Outer Hebrides tourism boss claims social media 'negativity' towards visitors could damage island economy
The head of the tourism board in the Outer Hebrides has claimed social media “negativity” towards the actions of some visitors could cause economic damage to the islands.
Sarah Maclean, Chief Executive of Outer Hebrides Tourism, made the comments after a heated social media reaction to an alleged incident in Harris which led to a crofter posting a picture of human waste on his land.
She said social media “amplifies” negative views which are held by a minority of people and added the organisation had received an unprecedented volume of inquiries from potential visitors asking if they were welcome on the islands.
Ms Maclean said: “We are aware that some islanders feel negatively towards visitors, some object to the general disruption the visitor season brings, others have specific and understandable reason to be upset at unacceptable behaviour..
She added: “Unfortunately, it seems that the strength of feeling expressed in a minority of social media posts is reaching prospective visitors and we have dealt with more enquiries this year than ever before from people asking if they will be welcome in the islands and debating whether they should come at all.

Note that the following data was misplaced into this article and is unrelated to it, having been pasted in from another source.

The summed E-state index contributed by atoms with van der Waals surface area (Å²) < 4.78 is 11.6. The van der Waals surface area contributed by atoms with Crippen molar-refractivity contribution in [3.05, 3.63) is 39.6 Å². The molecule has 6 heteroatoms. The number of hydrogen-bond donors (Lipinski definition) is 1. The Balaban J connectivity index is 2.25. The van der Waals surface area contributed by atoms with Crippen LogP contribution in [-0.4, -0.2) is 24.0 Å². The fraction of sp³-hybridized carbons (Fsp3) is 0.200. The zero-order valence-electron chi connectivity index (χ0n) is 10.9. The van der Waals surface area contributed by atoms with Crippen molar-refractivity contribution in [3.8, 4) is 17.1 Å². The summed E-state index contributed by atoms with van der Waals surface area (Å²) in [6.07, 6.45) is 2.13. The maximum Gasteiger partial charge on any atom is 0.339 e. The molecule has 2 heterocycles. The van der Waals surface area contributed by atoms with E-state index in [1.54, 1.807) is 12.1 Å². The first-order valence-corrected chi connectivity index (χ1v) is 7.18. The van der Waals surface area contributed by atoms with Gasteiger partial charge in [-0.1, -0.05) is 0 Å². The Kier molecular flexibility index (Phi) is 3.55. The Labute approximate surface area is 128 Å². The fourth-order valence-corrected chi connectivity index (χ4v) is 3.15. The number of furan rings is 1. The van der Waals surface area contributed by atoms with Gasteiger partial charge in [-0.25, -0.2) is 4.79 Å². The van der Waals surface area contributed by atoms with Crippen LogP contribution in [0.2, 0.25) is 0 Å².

“Coupled with the ferry disruptions of recent years, recruitment challenges and the high inflation costs businesses have had to absorb, a perception that visitors are not welcome is bad news for local tourism."
Ms Maclean said the visitor industry was the biggest private sector contributor to the islands economy, bringing in over £75 million a year and supporting upwards of 1,000 jobs.
Visitor numbers have caused issues and overcrowding in some areas across the Highlands and Islands, with a campaign launched to stop tourists using the cemetery car park at Luskentyre given complaints that mourners had difficulty attending funerals.
Ms Maclean added: “We receive very, very few communications directly from local people or communities about poor visitor behaviour and indeed would encourage anyone who has an incident or example they would like to raise to get in touch.
“This year we have received far more e-mails from members of the community, whose livelihoods depend on tourism, concerned that some areas have seen fewer visitors this year.”